The RAF Pageant held at Hendon on 25 June 1932 included a display by three B.A.C. VII gliders. At the British Gliding Association meeting at Huish/Pewsey Hill, G E Collins – the BGA instructor, made the first thermal-soaring flights in the UK, with a cross-country flight of 6 miles in a B.A.C. VII on 3 July 1933. Some B.A.C. VIIs were sold as kits, including one built in Palestine, and a replica was built by Michael Maufe in the 1980s, using the wings from a Drone.
The B.A.C. VIII was a two-seat flying boat glider using B.A.C. VII wings and tail. Nicknamed the "Bat-Boat" after similar craft described in a short story by Rudyard Kipling, it was tested in August 1931 by being towed behind a speed-boat on the River Medway at Rochester. On 7 December that year it was demonstrated from the Welsh Harp reservoir at Hendon.
The last of Lowe-Wylde's glider designs was the B.A.C. IX, a lightweight sailplane designed for possible home building. One only was built, first flown at Balsdean on 4 Oct 1931. The Kent Gliding Club were hoping to acquire it in 1933, but nothing more is known.
In Autumn 1932 the four B.A.C. Planettes appeared; these were conversions of B.A.C. VIIs fitted with a 600cc Douglas engine driving a pusher propeller. The first two were demonstrated at London Air Park on 27 November 1932. In 1932 the prototype Percival Gull, G-ABUR, was built in the B.A.C. works at Maidstone.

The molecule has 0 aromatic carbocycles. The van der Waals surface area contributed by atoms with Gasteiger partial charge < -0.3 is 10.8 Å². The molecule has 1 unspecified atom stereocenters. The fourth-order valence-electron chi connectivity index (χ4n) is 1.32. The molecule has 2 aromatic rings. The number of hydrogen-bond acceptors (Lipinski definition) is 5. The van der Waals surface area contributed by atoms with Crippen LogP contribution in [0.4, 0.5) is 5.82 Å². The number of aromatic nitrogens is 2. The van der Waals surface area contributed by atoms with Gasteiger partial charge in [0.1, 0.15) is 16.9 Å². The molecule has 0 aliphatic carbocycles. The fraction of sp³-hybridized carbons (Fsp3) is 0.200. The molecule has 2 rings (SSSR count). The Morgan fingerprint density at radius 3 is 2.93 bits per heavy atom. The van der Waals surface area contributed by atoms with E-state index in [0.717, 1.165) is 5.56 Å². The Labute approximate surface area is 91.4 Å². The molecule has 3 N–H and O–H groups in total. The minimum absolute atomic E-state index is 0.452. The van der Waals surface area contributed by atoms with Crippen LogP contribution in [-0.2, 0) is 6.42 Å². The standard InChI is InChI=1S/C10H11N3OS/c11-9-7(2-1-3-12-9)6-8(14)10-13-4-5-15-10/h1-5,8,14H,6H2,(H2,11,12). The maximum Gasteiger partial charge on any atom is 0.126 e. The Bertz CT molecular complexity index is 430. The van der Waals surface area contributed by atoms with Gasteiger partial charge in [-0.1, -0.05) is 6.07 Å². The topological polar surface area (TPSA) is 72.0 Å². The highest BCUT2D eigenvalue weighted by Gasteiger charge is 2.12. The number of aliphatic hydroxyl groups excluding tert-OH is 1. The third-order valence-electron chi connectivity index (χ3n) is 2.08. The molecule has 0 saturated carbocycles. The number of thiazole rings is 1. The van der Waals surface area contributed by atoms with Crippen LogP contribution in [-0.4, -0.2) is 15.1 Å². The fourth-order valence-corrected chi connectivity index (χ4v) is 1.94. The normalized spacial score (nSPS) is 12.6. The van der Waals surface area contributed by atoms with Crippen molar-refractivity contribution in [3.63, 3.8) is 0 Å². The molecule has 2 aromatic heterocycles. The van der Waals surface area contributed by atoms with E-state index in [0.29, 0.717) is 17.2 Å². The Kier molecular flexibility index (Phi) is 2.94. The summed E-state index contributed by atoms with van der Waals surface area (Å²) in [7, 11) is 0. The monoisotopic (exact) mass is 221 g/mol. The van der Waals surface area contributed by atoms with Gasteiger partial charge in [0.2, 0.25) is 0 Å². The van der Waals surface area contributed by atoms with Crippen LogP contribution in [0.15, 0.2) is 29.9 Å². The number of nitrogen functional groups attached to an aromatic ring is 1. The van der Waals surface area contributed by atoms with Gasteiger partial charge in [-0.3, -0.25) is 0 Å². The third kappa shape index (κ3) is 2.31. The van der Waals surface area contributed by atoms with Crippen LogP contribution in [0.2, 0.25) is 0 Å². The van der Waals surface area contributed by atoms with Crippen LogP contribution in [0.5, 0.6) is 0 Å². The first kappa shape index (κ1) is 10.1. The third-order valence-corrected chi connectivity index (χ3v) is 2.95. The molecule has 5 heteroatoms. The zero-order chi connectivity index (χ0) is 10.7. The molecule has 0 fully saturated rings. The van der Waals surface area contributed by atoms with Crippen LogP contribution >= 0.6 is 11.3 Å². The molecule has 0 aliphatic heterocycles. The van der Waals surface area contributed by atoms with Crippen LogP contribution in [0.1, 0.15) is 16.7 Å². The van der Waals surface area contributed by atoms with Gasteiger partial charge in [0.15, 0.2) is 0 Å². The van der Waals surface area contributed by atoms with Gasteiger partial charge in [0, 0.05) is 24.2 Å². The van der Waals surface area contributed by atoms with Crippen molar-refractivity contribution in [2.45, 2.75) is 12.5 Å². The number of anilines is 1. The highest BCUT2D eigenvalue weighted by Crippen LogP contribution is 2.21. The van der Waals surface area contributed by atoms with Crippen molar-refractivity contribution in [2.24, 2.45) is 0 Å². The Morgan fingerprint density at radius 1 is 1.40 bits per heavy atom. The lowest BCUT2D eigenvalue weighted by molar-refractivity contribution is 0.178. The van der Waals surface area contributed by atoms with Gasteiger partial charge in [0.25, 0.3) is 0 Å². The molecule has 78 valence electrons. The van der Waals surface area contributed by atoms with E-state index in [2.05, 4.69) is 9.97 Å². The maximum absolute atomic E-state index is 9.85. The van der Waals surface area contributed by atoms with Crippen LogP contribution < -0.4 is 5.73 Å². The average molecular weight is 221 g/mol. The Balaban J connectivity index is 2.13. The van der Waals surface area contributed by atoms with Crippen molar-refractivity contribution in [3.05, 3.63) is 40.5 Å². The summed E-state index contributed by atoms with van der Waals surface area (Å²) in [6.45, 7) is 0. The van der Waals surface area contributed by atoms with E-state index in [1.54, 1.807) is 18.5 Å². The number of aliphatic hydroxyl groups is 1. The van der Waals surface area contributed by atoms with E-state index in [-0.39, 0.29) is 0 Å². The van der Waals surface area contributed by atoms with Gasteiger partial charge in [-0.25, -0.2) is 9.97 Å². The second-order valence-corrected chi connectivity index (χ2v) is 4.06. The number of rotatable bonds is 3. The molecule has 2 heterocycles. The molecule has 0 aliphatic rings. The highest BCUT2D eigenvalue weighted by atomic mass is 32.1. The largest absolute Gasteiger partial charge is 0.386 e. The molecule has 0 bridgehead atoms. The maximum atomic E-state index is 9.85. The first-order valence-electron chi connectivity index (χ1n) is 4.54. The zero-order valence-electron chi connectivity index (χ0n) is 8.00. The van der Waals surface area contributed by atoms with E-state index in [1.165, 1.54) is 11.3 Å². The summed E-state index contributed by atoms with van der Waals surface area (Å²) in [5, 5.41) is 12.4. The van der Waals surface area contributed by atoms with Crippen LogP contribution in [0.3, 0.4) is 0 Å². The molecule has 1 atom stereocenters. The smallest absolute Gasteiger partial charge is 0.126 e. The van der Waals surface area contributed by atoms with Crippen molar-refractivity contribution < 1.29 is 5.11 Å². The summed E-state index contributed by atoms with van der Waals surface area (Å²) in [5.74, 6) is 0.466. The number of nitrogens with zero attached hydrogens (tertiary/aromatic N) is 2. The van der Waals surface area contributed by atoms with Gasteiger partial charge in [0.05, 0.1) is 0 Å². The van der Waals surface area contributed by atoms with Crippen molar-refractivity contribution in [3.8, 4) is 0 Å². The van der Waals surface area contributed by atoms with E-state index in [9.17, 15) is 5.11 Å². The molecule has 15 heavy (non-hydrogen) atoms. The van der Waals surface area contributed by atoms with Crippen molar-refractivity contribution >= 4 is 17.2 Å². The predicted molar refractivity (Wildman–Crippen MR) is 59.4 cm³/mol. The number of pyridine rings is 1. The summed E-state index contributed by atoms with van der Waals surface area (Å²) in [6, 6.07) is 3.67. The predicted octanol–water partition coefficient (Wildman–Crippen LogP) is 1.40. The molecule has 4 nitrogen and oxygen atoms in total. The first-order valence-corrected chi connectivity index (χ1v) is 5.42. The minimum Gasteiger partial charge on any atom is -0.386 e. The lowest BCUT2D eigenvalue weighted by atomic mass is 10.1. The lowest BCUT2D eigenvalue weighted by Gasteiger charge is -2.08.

On 13 May 1933 Lowe-Wylde was killed in an accident while flying a Planette at Maidstone Airport.
Robert Kronfeld took over the company and started modifying the surviving Planettes to produce a more practical single-seat light aeroplane known as the B.A.C. Drone. The firm moved to a new factory at London Air Park (Hanworth), and became the British Aircraft Company (1935) Ltd. The Drone went into quantity production in 1935. On 21 May 1936 the company was renamed as Kronfeld Ltd. The Drone was also built under licence at Issy les Moulineaux in France by the Societe Francaise des Avions Nouvelles (SFAN), and at Ghent in Belgium by the Societe Gantoise des Avions sans Moteur.